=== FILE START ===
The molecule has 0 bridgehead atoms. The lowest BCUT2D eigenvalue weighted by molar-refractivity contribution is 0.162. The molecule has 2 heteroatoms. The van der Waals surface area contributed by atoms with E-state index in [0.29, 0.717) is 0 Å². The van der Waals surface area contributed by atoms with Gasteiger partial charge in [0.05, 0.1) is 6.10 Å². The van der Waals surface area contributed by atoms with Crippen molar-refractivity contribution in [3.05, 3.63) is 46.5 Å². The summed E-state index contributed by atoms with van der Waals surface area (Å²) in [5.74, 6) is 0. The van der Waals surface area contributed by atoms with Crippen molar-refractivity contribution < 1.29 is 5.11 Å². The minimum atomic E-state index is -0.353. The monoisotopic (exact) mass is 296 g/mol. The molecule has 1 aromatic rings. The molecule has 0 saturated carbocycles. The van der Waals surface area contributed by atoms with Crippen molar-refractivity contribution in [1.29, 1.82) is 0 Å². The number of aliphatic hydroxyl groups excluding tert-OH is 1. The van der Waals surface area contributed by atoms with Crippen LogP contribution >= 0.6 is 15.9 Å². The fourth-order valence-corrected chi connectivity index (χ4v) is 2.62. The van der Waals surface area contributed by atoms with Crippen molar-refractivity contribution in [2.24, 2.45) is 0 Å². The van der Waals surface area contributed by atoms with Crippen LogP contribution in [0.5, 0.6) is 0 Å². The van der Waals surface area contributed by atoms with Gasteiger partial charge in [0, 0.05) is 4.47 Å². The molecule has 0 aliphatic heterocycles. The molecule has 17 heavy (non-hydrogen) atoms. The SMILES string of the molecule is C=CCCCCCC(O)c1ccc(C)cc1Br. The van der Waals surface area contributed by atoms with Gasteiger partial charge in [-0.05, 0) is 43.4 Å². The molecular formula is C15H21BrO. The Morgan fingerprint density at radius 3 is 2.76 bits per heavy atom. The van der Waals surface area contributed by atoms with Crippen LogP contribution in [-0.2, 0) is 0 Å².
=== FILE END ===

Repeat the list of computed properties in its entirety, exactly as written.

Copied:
The molecule has 0 bridgehead atoms. The lowest BCUT2D eigenvalue weighted by molar-refractivity contribution is 0.162. The molecule has 2 heteroatoms. The van der Waals surface area contributed by atoms with E-state index in [0.29, 0.717) is 0 Å². The van der Waals surface area contributed by atoms with Gasteiger partial charge in [0.05, 0.1) is 6.10 Å². The van der Waals surface area contributed by atoms with Crippen molar-refractivity contribution in [3.05, 3.63) is 46.5 Å². The summed E-state index contributed by atoms with van der Waals surface area (Å²) in [5.74, 6) is 0. The van der Waals surface area contributed by atoms with Crippen molar-refractivity contribution < 1.29 is 5.11 Å². The minimum atomic E-state index is -0.353. The monoisotopic (exact) mass is 296 g/mol. The molecule has 1 aromatic rings. The molecule has 0 saturated carbocycles. The van der Waals surface area contributed by atoms with Crippen molar-refractivity contribution in [1.29, 1.82) is 0 Å². The number of aliphatic hydroxyl groups excluding tert-OH is 1. The van der Waals surface area contributed by atoms with Crippen LogP contribution >= 0.6 is 15.9 Å². The fourth-order valence-corrected chi connectivity index (χ4v) is 2.62. The van der Waals surface area contributed by atoms with Crippen molar-refractivity contribution in [2.24, 2.45) is 0 Å². The van der Waals surface area contributed by atoms with Crippen LogP contribution in [0.5, 0.6) is 0 Å². The van der Waals surface area contributed by atoms with Gasteiger partial charge in [0, 0.05) is 4.47 Å². The molecule has 0 aliphatic heterocycles. The molecule has 17 heavy (non-hydrogen) atoms. The SMILES string of the molecule is C=CCCCCCC(O)c1ccc(C)cc1Br. The van der Waals surface area contributed by atoms with Gasteiger partial charge in [-0.05, 0) is 43.4 Å². The molecular formula is C15H21BrO. The Morgan fingerprint density at radius 3 is 2.76 bits per heavy atom. The van der Waals surface area contributed by atoms with Crippen LogP contribution in [-0.2, 0) is 0 Å².